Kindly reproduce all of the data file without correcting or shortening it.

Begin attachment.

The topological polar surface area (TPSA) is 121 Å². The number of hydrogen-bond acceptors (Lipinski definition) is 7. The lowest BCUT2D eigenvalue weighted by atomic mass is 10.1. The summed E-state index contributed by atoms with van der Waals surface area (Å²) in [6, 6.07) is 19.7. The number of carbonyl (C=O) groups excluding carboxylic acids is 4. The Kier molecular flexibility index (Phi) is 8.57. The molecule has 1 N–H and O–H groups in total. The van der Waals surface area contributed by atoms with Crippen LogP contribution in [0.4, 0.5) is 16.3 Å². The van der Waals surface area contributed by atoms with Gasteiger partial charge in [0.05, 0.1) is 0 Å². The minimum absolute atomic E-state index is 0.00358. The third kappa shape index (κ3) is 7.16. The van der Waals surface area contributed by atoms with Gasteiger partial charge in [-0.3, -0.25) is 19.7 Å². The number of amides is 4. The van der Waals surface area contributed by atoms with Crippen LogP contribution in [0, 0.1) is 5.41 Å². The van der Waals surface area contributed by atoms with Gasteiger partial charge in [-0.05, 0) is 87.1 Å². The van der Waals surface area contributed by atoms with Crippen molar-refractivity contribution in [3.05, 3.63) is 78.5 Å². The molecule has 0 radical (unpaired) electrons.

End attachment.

The topological polar surface area (TPSA) is 121 Å². The number of hydrogen-bond acceptors (Lipinski definition) is 7. The lowest BCUT2D eigenvalue weighted by atomic mass is 10.1. The summed E-state index contributed by atoms with van der Waals surface area (Å²) in [6, 6.07) is 19.7. The number of carbonyl (C=O) groups excluding carboxylic acids is 4. The Kier molecular flexibility index (Phi) is 8.57. The molecule has 1 N–H and O–H groups in total. The van der Waals surface area contributed by atoms with Crippen LogP contribution in [0.4, 0.5) is 16.3 Å². The van der Waals surface area contributed by atoms with Gasteiger partial charge in [0.05, 0.1) is 0 Å². The minimum absolute atomic E-state index is 0.00358. The third kappa shape index (κ3) is 7.16. The van der Waals surface area contributed by atoms with Gasteiger partial charge in [-0.3, -0.25) is 19.7 Å². The number of amides is 4. The van der Waals surface area contributed by atoms with Crippen LogP contribution in [0, 0.1) is 5.41 Å². The van der Waals surface area contributed by atoms with Gasteiger partial charge in [-0.05, 0) is 87.1 Å². The van der Waals surface area contributed by atoms with Crippen molar-refractivity contribution in [3.05, 3.63) is 78.5 Å². The molecule has 0 radical (unpaired) electrons.